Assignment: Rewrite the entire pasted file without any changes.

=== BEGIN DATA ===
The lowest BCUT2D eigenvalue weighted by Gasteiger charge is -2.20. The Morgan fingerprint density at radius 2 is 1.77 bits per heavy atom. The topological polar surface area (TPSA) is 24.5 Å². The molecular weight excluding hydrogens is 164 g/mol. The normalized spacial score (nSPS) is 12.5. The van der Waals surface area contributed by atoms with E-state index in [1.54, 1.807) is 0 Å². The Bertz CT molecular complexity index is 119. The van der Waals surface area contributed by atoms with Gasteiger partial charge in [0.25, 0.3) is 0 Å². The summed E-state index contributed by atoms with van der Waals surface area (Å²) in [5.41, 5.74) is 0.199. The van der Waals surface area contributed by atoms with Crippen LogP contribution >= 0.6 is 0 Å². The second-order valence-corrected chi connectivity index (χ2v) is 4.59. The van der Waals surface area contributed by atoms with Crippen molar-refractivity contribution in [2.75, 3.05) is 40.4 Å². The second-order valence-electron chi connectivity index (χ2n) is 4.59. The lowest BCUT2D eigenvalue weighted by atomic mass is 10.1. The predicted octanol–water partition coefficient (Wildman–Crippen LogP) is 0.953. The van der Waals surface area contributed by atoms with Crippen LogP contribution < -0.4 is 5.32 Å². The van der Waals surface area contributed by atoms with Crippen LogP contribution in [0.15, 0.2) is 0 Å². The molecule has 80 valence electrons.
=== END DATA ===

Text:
The lowest BCUT2D eigenvalue weighted by Gasteiger charge is -2.20. The Morgan fingerprint density at radius 2 is 1.77 bits per heavy atom. The topological polar surface area (TPSA) is 24.5 Å². The molecular weight excluding hydrogens is 164 g/mol. The normalized spacial score (nSPS) is 12.5. The van der Waals surface area contributed by atoms with E-state index in [1.54, 1.807) is 0 Å². The Bertz CT molecular complexity index is 119. The van der Waals surface area contributed by atoms with Gasteiger partial charge in [0.25, 0.3) is 0 Å². The summed E-state index contributed by atoms with van der Waals surface area (Å²) in [5.41, 5.74) is 0.199. The van der Waals surface area contributed by atoms with Crippen LogP contribution >= 0.6 is 0 Å². The second-order valence-corrected chi connectivity index (χ2v) is 4.59. The van der Waals surface area contributed by atoms with Crippen molar-refractivity contribution in [2.75, 3.05) is 40.4 Å². The second-order valence-electron chi connectivity index (χ2n) is 4.59. The lowest BCUT2D eigenvalue weighted by atomic mass is 10.1. The predicted octanol–water partition coefficient (Wildman–Crippen LogP) is 0.953. The van der Waals surface area contributed by atoms with Crippen LogP contribution < -0.4 is 5.32 Å². The van der Waals surface area contributed by atoms with Crippen LogP contribution in [0.15, 0.2) is 0 Å². The molecule has 80 valence electrons.